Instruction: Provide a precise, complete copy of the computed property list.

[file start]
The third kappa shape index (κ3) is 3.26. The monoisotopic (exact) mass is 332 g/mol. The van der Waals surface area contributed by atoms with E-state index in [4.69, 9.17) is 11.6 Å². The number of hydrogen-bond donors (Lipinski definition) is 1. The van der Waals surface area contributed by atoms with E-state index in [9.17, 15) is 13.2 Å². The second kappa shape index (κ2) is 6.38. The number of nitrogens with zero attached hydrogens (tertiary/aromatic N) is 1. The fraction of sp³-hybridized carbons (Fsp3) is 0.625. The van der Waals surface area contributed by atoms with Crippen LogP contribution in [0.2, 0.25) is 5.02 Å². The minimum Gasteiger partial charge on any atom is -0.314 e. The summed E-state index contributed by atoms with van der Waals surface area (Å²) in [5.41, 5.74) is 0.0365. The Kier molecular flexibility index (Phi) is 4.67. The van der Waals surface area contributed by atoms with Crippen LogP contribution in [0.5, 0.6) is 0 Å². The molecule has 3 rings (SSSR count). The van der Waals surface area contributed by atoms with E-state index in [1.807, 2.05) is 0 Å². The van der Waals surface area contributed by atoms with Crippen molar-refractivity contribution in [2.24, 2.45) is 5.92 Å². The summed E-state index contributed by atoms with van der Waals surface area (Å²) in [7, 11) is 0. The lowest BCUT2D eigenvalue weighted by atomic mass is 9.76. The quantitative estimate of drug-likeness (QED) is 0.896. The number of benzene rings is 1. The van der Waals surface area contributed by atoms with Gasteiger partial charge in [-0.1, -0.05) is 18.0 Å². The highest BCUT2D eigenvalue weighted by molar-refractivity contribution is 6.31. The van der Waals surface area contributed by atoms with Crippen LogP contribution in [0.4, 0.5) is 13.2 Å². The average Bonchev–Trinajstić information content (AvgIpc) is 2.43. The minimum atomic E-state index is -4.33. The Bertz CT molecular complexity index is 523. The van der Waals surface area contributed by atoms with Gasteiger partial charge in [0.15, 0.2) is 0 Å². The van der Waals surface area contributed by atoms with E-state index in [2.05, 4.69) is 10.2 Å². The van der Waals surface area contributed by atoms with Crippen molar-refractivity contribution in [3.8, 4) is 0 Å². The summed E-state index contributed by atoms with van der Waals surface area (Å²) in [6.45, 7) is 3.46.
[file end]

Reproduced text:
The third kappa shape index (κ3) is 3.26. The monoisotopic (exact) mass is 332 g/mol. The van der Waals surface area contributed by atoms with E-state index in [4.69, 9.17) is 11.6 Å². The number of hydrogen-bond donors (Lipinski definition) is 1. The van der Waals surface area contributed by atoms with E-state index in [9.17, 15) is 13.2 Å². The second kappa shape index (κ2) is 6.38. The number of nitrogens with zero attached hydrogens (tertiary/aromatic N) is 1. The fraction of sp³-hybridized carbons (Fsp3) is 0.625. The van der Waals surface area contributed by atoms with Crippen LogP contribution in [0.2, 0.25) is 5.02 Å². The minimum Gasteiger partial charge on any atom is -0.314 e. The summed E-state index contributed by atoms with van der Waals surface area (Å²) in [5.41, 5.74) is 0.0365. The Kier molecular flexibility index (Phi) is 4.67. The van der Waals surface area contributed by atoms with Crippen LogP contribution in [0.5, 0.6) is 0 Å². The molecule has 3 rings (SSSR count). The van der Waals surface area contributed by atoms with E-state index in [1.807, 2.05) is 0 Å². The van der Waals surface area contributed by atoms with Crippen molar-refractivity contribution in [2.24, 2.45) is 5.92 Å². The summed E-state index contributed by atoms with van der Waals surface area (Å²) in [7, 11) is 0. The lowest BCUT2D eigenvalue weighted by atomic mass is 9.76. The quantitative estimate of drug-likeness (QED) is 0.896. The number of benzene rings is 1. The van der Waals surface area contributed by atoms with Gasteiger partial charge in [-0.1, -0.05) is 18.0 Å². The highest BCUT2D eigenvalue weighted by molar-refractivity contribution is 6.31. The van der Waals surface area contributed by atoms with Crippen LogP contribution in [0.4, 0.5) is 13.2 Å². The average Bonchev–Trinajstić information content (AvgIpc) is 2.43. The minimum atomic E-state index is -4.33. The Bertz CT molecular complexity index is 523. The van der Waals surface area contributed by atoms with Gasteiger partial charge in [0.15, 0.2) is 0 Å². The van der Waals surface area contributed by atoms with E-state index in [2.05, 4.69) is 10.2 Å². The van der Waals surface area contributed by atoms with Crippen molar-refractivity contribution in [3.8, 4) is 0 Å². The summed E-state index contributed by atoms with van der Waals surface area (Å²) in [6.45, 7) is 3.46.